Harriet Harman in the Guardian, recounting the shadow cabinet meetings preceding the controversial welfare bill that the opposition party didn’t oppose:
“What I did was listen very carefully to the shadow cabinet about what we should do about it.” There was a show of hands. “Eight people wanted to just abstain, 11 wanted to have a reasoned amendment and abstain, and four wanted to vote against.” She decided to abstain with the amendment, but says she could not have won anyway. “There was never going to be a right answer, because the only right answer was not to have the Tories in government and not have the flipping bill in the House of Commons.”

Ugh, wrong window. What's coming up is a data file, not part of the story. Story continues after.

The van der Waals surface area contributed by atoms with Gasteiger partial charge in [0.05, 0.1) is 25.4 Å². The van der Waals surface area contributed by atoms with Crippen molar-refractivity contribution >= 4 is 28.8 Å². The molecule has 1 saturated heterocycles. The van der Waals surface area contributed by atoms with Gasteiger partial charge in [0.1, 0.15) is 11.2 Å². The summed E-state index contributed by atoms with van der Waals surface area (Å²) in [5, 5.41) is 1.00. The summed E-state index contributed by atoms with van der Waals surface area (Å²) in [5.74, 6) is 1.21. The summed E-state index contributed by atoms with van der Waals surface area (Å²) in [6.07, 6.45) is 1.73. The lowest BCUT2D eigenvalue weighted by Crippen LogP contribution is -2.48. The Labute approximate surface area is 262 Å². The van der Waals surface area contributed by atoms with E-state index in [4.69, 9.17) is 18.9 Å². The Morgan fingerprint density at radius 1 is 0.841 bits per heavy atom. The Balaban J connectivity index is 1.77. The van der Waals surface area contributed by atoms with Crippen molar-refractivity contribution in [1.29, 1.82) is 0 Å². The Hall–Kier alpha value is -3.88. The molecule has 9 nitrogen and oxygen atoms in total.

This is a shocking revelation. Less than 20% of Labour’s heart wanted to vote against the welfare bill. It wasn’t Harman on her own; it was a collective decision to betray Labour’s core principles.
Labour’s cabinet would likely look very similar under any of the leadership candidates with the exception of Corbyn’s democratic one. By voting for anyone except Corbyn, I worry I’ll be endorsing a cabinet that will make Miliband’s mistake: not being a real alternative.
You can’t win without trying.